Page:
Water in Nepal is not generally safe to drink, so normally you boil it first and then also add a water purifier such as Aquamira. Seven drops from each bottle per litre. You’re meant to drink four litres a day to stop dehydration.
On the health front our guide also has a little gadget that you stick on your finger and it measures your oxygen level in your blood and your pulse. On the first night my blood oxygen level was around 95% and resting pulse 56 beats per minute. That was at around 2400 metres. On the second night the blood oxygen was 91% and pulse 67 so it will be interesting to see how much more it changes as we go up.
Today was a rest day, or more accurately an acclimatisation day. We did a three hour walk in the morning, so it wasn’t that restful. Here we go through some woods up to the local museum.
You can see the museum at the far left, and the army barracks in the centre. Quite funny to see armed soldiers putting out laundry!
Outside the museum you get your first view of Mt Everest. It’s the peak on the left in the background.
This exhibit has some rocks from the dead sea, so stuff from the lowest point on Earth is at the view of the highest point on Earth,
Me with Everest in the background.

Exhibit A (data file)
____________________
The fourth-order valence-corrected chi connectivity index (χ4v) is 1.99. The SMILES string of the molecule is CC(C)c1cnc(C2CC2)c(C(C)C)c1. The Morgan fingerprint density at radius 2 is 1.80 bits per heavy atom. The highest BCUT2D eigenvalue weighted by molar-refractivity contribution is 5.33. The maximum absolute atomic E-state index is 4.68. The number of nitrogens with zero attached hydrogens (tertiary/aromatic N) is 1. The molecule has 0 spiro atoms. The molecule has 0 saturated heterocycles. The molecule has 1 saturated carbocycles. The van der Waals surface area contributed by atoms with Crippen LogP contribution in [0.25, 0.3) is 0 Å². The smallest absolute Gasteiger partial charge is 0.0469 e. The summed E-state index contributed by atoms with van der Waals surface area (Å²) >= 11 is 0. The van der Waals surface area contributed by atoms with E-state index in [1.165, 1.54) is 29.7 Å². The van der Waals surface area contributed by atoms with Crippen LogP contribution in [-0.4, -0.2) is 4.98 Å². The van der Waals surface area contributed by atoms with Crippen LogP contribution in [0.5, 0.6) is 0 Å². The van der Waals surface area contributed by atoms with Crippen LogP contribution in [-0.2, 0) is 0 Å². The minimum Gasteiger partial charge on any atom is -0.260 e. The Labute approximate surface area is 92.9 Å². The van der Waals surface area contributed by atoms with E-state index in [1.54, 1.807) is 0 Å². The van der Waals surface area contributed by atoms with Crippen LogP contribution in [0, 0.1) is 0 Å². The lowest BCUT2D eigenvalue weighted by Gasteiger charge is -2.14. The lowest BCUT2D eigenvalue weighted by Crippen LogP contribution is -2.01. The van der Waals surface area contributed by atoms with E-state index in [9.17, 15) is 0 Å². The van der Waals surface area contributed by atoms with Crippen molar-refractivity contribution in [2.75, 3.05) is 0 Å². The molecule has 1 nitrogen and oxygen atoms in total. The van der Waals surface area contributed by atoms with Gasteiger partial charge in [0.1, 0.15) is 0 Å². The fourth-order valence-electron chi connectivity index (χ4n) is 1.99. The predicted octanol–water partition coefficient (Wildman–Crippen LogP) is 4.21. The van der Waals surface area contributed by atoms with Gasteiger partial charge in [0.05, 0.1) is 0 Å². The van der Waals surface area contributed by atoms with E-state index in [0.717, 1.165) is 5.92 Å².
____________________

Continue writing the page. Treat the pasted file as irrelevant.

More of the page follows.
After the museum we then did a 300 metre climb up the hill over Namche. And I mean a climb. Almost straight up – it was a zig-zag but each zig and zag was only four metres or so. A view of some crop and farm land below.
A helicopter flying overhead.
And it landed at a small airport around two thirds of the way up. Only choppers land here now. Once they had six seater planes landing here, but the runway is far too rough for that anymore.
We finally made it up to 3,770 metres and there was a tea house up there.
We had morning tea up here and the photos can’t capture how amazing it was. On all four sides we’ve got views of snow covered peaks – yet it was a warm day.
So far during the trek it has been warm during the day – I’ve had on just shorts and a merino top. But in the evenings it is already getting bitterly cold – wearing two layers of merino, a puffer jacket, gloves and a beanie – and am still cold.
I love how they define what a long toilet use is!
Extra is how the lodges make most of their money. The actual room costs around 300 rupees which is around $3.50 NZ only! But wireless is 500 rupees, electricity 200 rupees, a shower 150 rupees etc so that is where they get more of their income from. Still incredibly cheap though.
This is how I am managing to blog. The local telecommunications tower.
Quite different terrain up here – bush and open plains to a degree.
This is by the airport and is the local cremation site. I pity the locals who have to carry a body all the way up here.
A great view of Namche Bazaar from above.
One of the things I love about being here is that yaks and mules are constantly making their way along the streets along with all the humans.
Today is the last day it is safe to eat meat. The hygiene standards (and accommodation standards) drop significantly from tomorrow, and it is not safe to eat meat. So I had a steak as my final meat for the next 12 days.Tags: DPF, Everest Base Camp, Mt Everest, Nepal